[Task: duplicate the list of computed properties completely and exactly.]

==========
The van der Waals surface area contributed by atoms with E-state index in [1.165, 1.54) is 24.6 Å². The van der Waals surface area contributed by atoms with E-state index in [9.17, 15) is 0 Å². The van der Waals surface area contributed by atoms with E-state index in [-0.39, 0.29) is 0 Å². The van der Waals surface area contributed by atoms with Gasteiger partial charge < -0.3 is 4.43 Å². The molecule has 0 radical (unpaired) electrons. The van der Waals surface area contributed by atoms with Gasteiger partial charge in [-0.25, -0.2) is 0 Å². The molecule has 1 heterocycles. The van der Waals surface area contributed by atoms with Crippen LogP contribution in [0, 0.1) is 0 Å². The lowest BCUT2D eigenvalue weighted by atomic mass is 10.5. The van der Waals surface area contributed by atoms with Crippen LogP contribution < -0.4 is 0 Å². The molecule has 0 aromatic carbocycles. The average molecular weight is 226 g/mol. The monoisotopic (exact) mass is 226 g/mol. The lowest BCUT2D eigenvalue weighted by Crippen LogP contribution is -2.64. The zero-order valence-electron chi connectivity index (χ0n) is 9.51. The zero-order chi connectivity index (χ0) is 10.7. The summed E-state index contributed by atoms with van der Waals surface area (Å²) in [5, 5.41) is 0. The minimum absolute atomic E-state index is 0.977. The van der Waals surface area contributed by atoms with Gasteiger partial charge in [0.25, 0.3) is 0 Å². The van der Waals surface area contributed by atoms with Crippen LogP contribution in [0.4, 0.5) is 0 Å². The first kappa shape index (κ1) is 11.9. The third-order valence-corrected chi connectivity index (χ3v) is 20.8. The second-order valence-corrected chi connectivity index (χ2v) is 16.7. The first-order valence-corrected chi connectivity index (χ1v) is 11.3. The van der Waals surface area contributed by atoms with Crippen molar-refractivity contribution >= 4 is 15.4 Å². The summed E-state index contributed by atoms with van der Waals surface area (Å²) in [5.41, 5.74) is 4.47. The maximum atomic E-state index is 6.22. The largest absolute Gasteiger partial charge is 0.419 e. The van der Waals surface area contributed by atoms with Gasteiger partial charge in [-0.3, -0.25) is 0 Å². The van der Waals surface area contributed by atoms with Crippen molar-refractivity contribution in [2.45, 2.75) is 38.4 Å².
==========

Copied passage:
The van der Waals surface area contributed by atoms with E-state index in [1.165, 1.54) is 24.6 Å². The van der Waals surface area contributed by atoms with E-state index in [9.17, 15) is 0 Å². The van der Waals surface area contributed by atoms with E-state index in [-0.39, 0.29) is 0 Å². The van der Waals surface area contributed by atoms with Gasteiger partial charge < -0.3 is 4.43 Å². The molecule has 0 radical (unpaired) electrons. The van der Waals surface area contributed by atoms with Gasteiger partial charge in [-0.25, -0.2) is 0 Å². The molecule has 1 heterocycles. The van der Waals surface area contributed by atoms with Crippen LogP contribution in [0, 0.1) is 0 Å². The lowest BCUT2D eigenvalue weighted by atomic mass is 10.5. The van der Waals surface area contributed by atoms with Crippen LogP contribution < -0.4 is 0 Å². The molecule has 0 aromatic carbocycles. The average molecular weight is 226 g/mol. The monoisotopic (exact) mass is 226 g/mol. The lowest BCUT2D eigenvalue weighted by Crippen LogP contribution is -2.64. The zero-order valence-electron chi connectivity index (χ0n) is 9.51. The zero-order chi connectivity index (χ0) is 10.7. The summed E-state index contributed by atoms with van der Waals surface area (Å²) in [5, 5.41) is 0. The minimum absolute atomic E-state index is 0.977. The van der Waals surface area contributed by atoms with Gasteiger partial charge in [0.25, 0.3) is 0 Å². The van der Waals surface area contributed by atoms with Crippen LogP contribution in [0.4, 0.5) is 0 Å². The first kappa shape index (κ1) is 11.9. The third-order valence-corrected chi connectivity index (χ3v) is 20.8. The second-order valence-corrected chi connectivity index (χ2v) is 16.7. The first-order valence-corrected chi connectivity index (χ1v) is 11.3. The van der Waals surface area contributed by atoms with Crippen molar-refractivity contribution >= 4 is 15.4 Å². The summed E-state index contributed by atoms with van der Waals surface area (Å²) in [5.41, 5.74) is 4.47. The maximum atomic E-state index is 6.22. The largest absolute Gasteiger partial charge is 0.419 e. The van der Waals surface area contributed by atoms with Gasteiger partial charge in [-0.3, -0.25) is 0 Å². The van der Waals surface area contributed by atoms with Crippen molar-refractivity contribution in [2.45, 2.75) is 38.4 Å².